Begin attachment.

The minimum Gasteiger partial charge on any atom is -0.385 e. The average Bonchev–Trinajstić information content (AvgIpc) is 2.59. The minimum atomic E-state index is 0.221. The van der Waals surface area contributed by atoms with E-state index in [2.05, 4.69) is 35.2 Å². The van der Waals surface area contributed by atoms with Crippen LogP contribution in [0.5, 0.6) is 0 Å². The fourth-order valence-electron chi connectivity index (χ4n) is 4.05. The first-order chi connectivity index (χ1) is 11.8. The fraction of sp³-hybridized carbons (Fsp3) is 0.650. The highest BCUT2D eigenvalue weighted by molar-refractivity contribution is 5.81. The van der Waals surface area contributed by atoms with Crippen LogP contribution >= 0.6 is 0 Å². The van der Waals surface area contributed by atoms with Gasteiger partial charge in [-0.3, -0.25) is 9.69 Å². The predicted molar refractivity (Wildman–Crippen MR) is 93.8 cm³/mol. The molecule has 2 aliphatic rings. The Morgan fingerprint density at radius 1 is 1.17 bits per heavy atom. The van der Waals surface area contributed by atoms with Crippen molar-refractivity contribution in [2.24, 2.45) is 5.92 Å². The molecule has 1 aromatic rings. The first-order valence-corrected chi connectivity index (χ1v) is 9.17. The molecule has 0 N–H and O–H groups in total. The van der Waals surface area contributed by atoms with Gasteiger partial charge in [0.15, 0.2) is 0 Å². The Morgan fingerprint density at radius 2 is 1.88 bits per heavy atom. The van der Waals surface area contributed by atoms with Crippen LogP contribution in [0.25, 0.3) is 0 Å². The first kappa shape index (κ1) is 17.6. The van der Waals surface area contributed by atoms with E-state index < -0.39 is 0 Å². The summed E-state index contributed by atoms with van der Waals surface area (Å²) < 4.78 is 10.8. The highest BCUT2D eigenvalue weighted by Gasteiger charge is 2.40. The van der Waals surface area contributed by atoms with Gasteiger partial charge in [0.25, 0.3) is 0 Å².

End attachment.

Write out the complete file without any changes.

The minimum Gasteiger partial charge on any atom is -0.385 e. The average Bonchev–Trinajstić information content (AvgIpc) is 2.59. The minimum atomic E-state index is 0.221. The van der Waals surface area contributed by atoms with E-state index in [2.05, 4.69) is 35.2 Å². The van der Waals surface area contributed by atoms with Crippen LogP contribution in [0.5, 0.6) is 0 Å². The fourth-order valence-electron chi connectivity index (χ4n) is 4.05. The first-order chi connectivity index (χ1) is 11.8. The fraction of sp³-hybridized carbons (Fsp3) is 0.650. The highest BCUT2D eigenvalue weighted by molar-refractivity contribution is 5.81. The van der Waals surface area contributed by atoms with Crippen LogP contribution >= 0.6 is 0 Å². The van der Waals surface area contributed by atoms with Gasteiger partial charge in [-0.3, -0.25) is 9.69 Å². The predicted molar refractivity (Wildman–Crippen MR) is 93.8 cm³/mol. The molecule has 2 aliphatic rings. The Morgan fingerprint density at radius 1 is 1.17 bits per heavy atom. The van der Waals surface area contributed by atoms with Crippen molar-refractivity contribution in [2.24, 2.45) is 5.92 Å². The molecule has 1 aromatic rings. The first-order valence-corrected chi connectivity index (χ1v) is 9.17. The molecule has 0 N–H and O–H groups in total. The van der Waals surface area contributed by atoms with Gasteiger partial charge in [0.15, 0.2) is 0 Å². The Morgan fingerprint density at radius 2 is 1.88 bits per heavy atom. The van der Waals surface area contributed by atoms with Crippen LogP contribution in [0.25, 0.3) is 0 Å². The first kappa shape index (κ1) is 17.6. The van der Waals surface area contributed by atoms with E-state index < -0.39 is 0 Å². The summed E-state index contributed by atoms with van der Waals surface area (Å²) < 4.78 is 10.8. The highest BCUT2D eigenvalue weighted by Gasteiger charge is 2.40. The van der Waals surface area contributed by atoms with Gasteiger partial charge in [0.25, 0.3) is 0 Å².